Canada UN Security Council seat
Canada's Prime Minister Justin Trudeau (R) listens to United Nations Secretary-General Ban Ki-moon during a news conference on Parliament Hill in Ottawa, Canada Chris Wattie/Reuters

Canada's Prime Minister Justin Trudeau said he would be seeking a seat in the UN Security Council in order to "re-engage robustly" with the global community. Trudeau's intention for the bid was revealed during UN chief Ban Ki-moon's three-day trip to Canada.

The UN secretary-general, who is usually staid, appeared jubilant with Ottawa's recent plans and "enthusiastically" welcomed Canada's promise to recommit to the UN. Canada lost its two-year council term to Portugal in 2010 and ever since former Prime Minister Stephen Harper's Conservative government has been reluctant to deal with the UN. But that situation is likely to change now.

"Although I will be in Canada for only three days, we are laying plans to strengthen our collaboration for years to come," Ban told reporters at a joint press conference in Ottawa.

"The weather here is quite cold, but the relations between the United Nations and Canada are very, very warm. Since the United Nations was founded, Canada has always been one of our most important partners."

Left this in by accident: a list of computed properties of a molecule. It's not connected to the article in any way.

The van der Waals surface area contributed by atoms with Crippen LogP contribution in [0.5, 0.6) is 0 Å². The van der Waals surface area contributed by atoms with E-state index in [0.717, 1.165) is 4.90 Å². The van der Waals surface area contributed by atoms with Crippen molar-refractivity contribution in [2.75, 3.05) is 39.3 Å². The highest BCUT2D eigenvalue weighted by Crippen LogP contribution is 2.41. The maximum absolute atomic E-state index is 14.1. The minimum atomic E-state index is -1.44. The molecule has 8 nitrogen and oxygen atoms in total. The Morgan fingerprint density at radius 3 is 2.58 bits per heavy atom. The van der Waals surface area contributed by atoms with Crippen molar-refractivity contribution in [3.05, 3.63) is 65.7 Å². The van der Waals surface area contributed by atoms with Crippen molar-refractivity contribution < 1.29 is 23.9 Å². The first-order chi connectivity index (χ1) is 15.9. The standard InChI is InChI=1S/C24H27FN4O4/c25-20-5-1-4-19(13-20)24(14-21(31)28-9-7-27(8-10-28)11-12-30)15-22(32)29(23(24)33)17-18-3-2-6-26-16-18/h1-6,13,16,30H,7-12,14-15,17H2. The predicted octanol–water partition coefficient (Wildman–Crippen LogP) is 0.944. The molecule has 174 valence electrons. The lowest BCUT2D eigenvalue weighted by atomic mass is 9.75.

Trudeau's attempts in actively engaging with the UN would include an increased contribution towards UN peacekeeping missions and more participation from Canada in conflict zones.

"We're looking at a number of windows in the coming years. We're going to evaluate the opportunities for Canada to mount a successful bid and we will have more to say about that in due course," said the Canadian leader, without putting a specific timeline on the UN bid. Sealing a rotating, non-permanent seat on the council was one of Trudeau's election promises.

Ban was also highly appreciative of the Canadian premier, who finishes his 100 days in office, for his contributions at the climate change conference in Paris in December 2015. Recalling Trudeau's charm offensive at the summit, Ban said the Canadian's leadership skills helped in the "breakthrough" of the global agreement. "Now we need Canada to put the agreement into action and help keep the rest of the world on track," said Ban. The UN head also commended Canada's commitment to shelter 25,000 Syrian refugees by the end of February.